I wouldn't presume to set down any rules for writing (although by disagreeing with Terry's perhaps that's exactly what I am doing). I can only tell you what works for me and which then, by extension, may work for some other aspiring writers out there.

As Rob Sanders points out in his posts about Stephen King's rules for writing, what works for one writer might not work for another. And that is probably the most important rule of all.

Friday, 22 July 2011

Space Marine - Iron Hands

If you're not a fan of Warhammer 40,000 or video games, then you can safely skip this post and move onto the next one.

Still here? Okay, I'll take it you're a fan, like me...

Are you looking forward to the Space Marine video game from THQ as much as I am?

You are?

Are you sure about that?

The reason I question your excitement is because I've just watched the developers' video showing how you'll be able to customise your Space Marines in multiplayer mode. And do you know what? You can deck out your Space Marine as a battle-brother of the Iron Hands chapter, complete with bionic arms, if you want. I can see myself wiling away many an hour with Iron-Father Gdolkin bringing the Emperor's divine vengeance down upon the heads of His enemies.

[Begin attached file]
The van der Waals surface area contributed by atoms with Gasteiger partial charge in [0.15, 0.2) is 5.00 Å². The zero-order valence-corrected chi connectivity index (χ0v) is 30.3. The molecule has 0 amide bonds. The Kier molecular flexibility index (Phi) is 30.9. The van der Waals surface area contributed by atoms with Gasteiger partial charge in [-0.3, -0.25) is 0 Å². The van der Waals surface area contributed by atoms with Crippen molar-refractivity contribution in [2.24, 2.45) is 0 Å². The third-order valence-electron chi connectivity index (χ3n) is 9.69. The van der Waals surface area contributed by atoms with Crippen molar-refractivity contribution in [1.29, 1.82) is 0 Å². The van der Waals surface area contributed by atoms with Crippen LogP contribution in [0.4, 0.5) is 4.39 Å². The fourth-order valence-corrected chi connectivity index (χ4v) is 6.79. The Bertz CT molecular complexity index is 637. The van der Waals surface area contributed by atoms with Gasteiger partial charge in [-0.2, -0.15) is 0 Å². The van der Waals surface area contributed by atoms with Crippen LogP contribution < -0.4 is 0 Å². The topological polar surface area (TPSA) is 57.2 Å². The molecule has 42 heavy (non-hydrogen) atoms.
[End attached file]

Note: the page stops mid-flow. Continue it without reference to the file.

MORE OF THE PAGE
In case you didn't know (for example, if you've been away fighting the Great Crusade for the Emperor for the last couple hundred years, or something) I wrote an Iron Hands novel for Black Library which was first published back in 2004 and is available again now from BL's Print on Demand range.

You can order your own, very special copy of Iron Hands here.

And while you're waiting for it to arrive, you can watch the developers' video for yourself right here.

The Spider God Cometh...

... via our house, or so it seems. Its minions are everywhere. Small daughter captured a juicy one with her bug hunting kit yesterday, our wardrobe's full of webs(!), and I was bitten by one in bed - I kid you not!

I've been working on fine-tuning the text and gameplay for Temple of the Spider God this week and have been getting excited all over again about this project (which I first commenced on sixteen months ago.

Spider God now has its own theme tune, background track and battles music, it's got thirty full colour illustrations and its own animated title screen*. That, I think everyone is agreed, is pretty damn cool! Have no fear, as soon as I can show you any of the above, I will!

* Arachnophobes be warned - the animation of the spiders (at least ten of them at the last count, and of varying sizes) is very life-like.

Wednesday, 20 July 2011

JG interview over on Civilian Reader

I was delighted recently to be asked for an interview by Civilian Reader - one of the premier book-bloggers (along with the likes of Floor to Ceiling Books* and My Favourite Books).

Well, my extensive answers to the interviewer's questions are now up over on the Civilian Reader blog, which you can access here. Thanks to Stefan for the interview and I hope you all find it... enlightening.

* Who I'm going to be doing a guest blog post for in a couple of months time.

Tuesday, 19 July 2011

Simon Spurrier: A Serpent Uncoiled